Having trouble finishing your first draft? Just getting words on paper sometimes can be a frustrating and infuriating business, so many thanks to Bang2writer Steve Bromby, who offers these insights on FINISHING the first draft… Enjoy!
So, you’re writing a screenplay that’s gonna turn the horror genre on its head, or maybe a spec TV pilot about a favourite historical figure and you’re hip deep into that first draft? Excellent. But wait, there’s a problem. You’ve discovered that something’s stopping you from getting past a certain point, and you don’t know what it is. Maybe you’re not halfway through, but more like only 10 pages in, and then suddenly, out of nowhere – BAM! – the whole process has come to a grinding halt, and it’s stressing you out.
I know exactly how you feel.
I’ve been writing film and TV scripts for over ten years. In that time, I’ve probably left a veritable truck-load of scripts by the wayside, like wounded soldiers on the battlefield. Starting a script was never the problem and the answers were not immediately forthcoming. Until that is, about six years ago, wherein I had a kind of breakthrough, what I like to call my “Script Epiphany.”
It was such a simple realisation, I could’ve kicked myself (which I did. Repeatedly). I realised that, each and every time, I rushed head-long into a script, with little or no forethought to the mechanics of the process. Even at university, I often eschewed treatments and step outlines, preferring the fluid nature of ‘writing blind’ – that is, without the net of working from said treatment.
The net result of this?
I stopped writing altogether. For six months. It wasn’t fun anymore, and I’d grown dishearted with the prospect of tackling another script that seemed doomed to fail before I could type the words FADE IN. It was hell. But here’s the thing, those months of not writing were agony and drove me nuts. Supremely, monumentally, nuts. I even started watching daytime television to compensate. It was excruciating. Eventually I got so frustrated that I simply had to start writing again.
So I did, but this time, I did my homework. I read every book, every script, and every interview I could find about the craft. Some of the advice was naff; some of it made complete sense, but it was enough to get me back to the computer. Armed with a new well of enthusiasm, I started work on a new script.
Four months later, I had a “kitchen sink” first draft, and, you know, a thundering need to sleep for the next year.
That was five years ago, and I haven’t looked back since. I’ve finished every script I’ve started since then.
I offer the following as a kind of Tips n’ Tricks ‘rough guide’ to getting that first draft locked and loaded, in the hopes that you, dear reader, are not besieged by this irritating affliction.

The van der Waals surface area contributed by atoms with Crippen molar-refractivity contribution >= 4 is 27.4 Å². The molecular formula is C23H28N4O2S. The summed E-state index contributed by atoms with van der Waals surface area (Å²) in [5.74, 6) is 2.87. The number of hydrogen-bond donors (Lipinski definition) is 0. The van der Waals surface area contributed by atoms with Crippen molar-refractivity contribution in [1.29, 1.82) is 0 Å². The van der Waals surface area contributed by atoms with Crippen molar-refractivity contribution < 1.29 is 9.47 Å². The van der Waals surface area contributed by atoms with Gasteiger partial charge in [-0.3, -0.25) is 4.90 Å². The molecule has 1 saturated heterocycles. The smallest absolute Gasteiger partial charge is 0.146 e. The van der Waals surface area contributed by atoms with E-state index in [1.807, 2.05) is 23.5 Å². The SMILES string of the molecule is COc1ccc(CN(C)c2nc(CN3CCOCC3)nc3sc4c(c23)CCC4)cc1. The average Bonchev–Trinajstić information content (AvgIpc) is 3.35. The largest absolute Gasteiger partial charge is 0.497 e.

WRITE A TREATMENT/OUTLINE: A breakdown of your idea can be crucial, allowing you to have a clearer framework for your script ahead of time. It’s much easier to rewrite that initial fifteen-page outline, than it is to go back over ninety-odd pages and fix those nibbling problems for the second draft. A treatment, or even a one-page synopsis of your idea, can prove vital in determining the viability of your story as well, and I recommend taking this step first. Even if you hate treatments. Especially if you hate treatments. You’ll thank yourself later during that umpteenth rewrite.
SET DAILY/WEEKLY TARGETS or MAKE TIME TO WRITE: Common wisdom is to write every day, and a benchmark minimum of 10 pages is often suggested. I’d suggest a more doable schedule, especially if you have other commitments. Start smaller, perhaps, at 5 pages every other day, or if you tend to think more in numbers, allocate a certain amount of words to be completed by a certain date. In short, work your writing schedule around your life, not the other way around.
STEP AWAY FROM THE COMPUTER: Whenever I’ve been stuck on a plot point, or I’m uncertain about the structure of a script, I’ve forced myself to leave the computer, and done something else. The pub, shopping, housework, carnal relations with your partner – whatever floats your boat, get away from the devil machine once in a while, your sanity depends on it. Writing may be a solitary business, but remember, you have a life too.
RIP IT UP, START AGAIN: I love this step, mainly because it has the added benefit of letting you shout at the computer, which never does what it’s told anyway. Too many times, I’ve made a start on a script, and about a third of the way through, something just isn’t clicking. At this stage, I usually go back to square one, and start again. This is where your treatment comes in real handy. If you’ve got your story worked out before hand, the actual scripting stage can be massively improved by pressing the delete key.
ENJOY THE PROCESS: This might seem like a misnomer, especially if you’re besieged by that sinking feeling every time you sit down at the computer, but if you don’t, or can’t, engage with your work, what’s the point? If it’s not fun, make it fun.
FADE OUT – WHAT TO DO NEXT:
Congratulations, you’ve written the first draft and are ready to begin the second. But beware, because it’s not as simple as you think. Now cometh the hard work.
Thanks Steve! If you have something you’d like to share in the form of a guest post, contact me on Bang2writeATaolDOTcom: we’ve had SO MANY differing views and articles from Bang2writers, including confidence, music, competition placings and sales strategies – and they’ve not stopped there! We’ve also had guest posts on adaptation, film criticism and novel writing – as well as a story about rescuing a duck! Make sure you click the “guest post” label below and take a look.
Some great tips here. Walking away and coming back to the script with a fresh perspective really helps.